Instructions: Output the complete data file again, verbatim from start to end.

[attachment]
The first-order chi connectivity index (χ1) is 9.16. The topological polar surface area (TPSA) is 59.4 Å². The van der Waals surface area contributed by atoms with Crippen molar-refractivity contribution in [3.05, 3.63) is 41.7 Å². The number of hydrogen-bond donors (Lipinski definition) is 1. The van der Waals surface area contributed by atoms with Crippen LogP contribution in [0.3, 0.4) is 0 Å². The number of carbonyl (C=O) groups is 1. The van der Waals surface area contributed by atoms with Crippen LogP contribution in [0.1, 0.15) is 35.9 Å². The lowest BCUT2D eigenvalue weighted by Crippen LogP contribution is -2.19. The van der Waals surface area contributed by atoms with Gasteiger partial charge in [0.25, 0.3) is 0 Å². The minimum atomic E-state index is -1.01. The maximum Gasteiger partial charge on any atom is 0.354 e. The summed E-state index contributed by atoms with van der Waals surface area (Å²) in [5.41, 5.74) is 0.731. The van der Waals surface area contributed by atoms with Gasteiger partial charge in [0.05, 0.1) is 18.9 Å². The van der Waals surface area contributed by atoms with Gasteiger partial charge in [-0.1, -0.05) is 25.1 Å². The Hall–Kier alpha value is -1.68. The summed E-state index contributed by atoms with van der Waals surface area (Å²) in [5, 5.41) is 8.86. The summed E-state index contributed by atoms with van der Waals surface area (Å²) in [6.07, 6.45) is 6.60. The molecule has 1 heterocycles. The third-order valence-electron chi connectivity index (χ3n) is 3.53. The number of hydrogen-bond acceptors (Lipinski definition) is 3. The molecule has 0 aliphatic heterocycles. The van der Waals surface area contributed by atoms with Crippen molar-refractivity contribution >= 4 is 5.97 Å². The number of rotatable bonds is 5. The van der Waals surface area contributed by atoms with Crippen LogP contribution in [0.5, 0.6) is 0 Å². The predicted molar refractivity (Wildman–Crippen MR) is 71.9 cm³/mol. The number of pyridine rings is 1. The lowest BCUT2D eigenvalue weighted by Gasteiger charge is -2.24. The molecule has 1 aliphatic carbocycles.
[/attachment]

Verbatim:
The first-order chi connectivity index (χ1) is 9.16. The topological polar surface area (TPSA) is 59.4 Å². The van der Waals surface area contributed by atoms with Crippen molar-refractivity contribution in [3.05, 3.63) is 41.7 Å². The number of hydrogen-bond donors (Lipinski definition) is 1. The van der Waals surface area contributed by atoms with Crippen LogP contribution in [0.3, 0.4) is 0 Å². The number of carbonyl (C=O) groups is 1. The van der Waals surface area contributed by atoms with Crippen LogP contribution in [0.1, 0.15) is 35.9 Å². The lowest BCUT2D eigenvalue weighted by Crippen LogP contribution is -2.19. The van der Waals surface area contributed by atoms with Gasteiger partial charge in [0.25, 0.3) is 0 Å². The minimum atomic E-state index is -1.01. The maximum Gasteiger partial charge on any atom is 0.354 e. The summed E-state index contributed by atoms with van der Waals surface area (Å²) in [5.41, 5.74) is 0.731. The van der Waals surface area contributed by atoms with Gasteiger partial charge in [0.05, 0.1) is 18.9 Å². The van der Waals surface area contributed by atoms with Gasteiger partial charge in [-0.1, -0.05) is 25.1 Å². The Hall–Kier alpha value is -1.68. The summed E-state index contributed by atoms with van der Waals surface area (Å²) in [5, 5.41) is 8.86. The summed E-state index contributed by atoms with van der Waals surface area (Å²) in [6.07, 6.45) is 6.60. The molecule has 1 heterocycles. The third-order valence-electron chi connectivity index (χ3n) is 3.53. The number of hydrogen-bond acceptors (Lipinski definition) is 3. The molecule has 0 aliphatic heterocycles. The van der Waals surface area contributed by atoms with Crippen molar-refractivity contribution >= 4 is 5.97 Å². The number of rotatable bonds is 5. The van der Waals surface area contributed by atoms with Crippen LogP contribution in [0.5, 0.6) is 0 Å². The predicted molar refractivity (Wildman–Crippen MR) is 71.9 cm³/mol. The number of pyridine rings is 1. The lowest BCUT2D eigenvalue weighted by Gasteiger charge is -2.24. The molecule has 1 aliphatic carbocycles.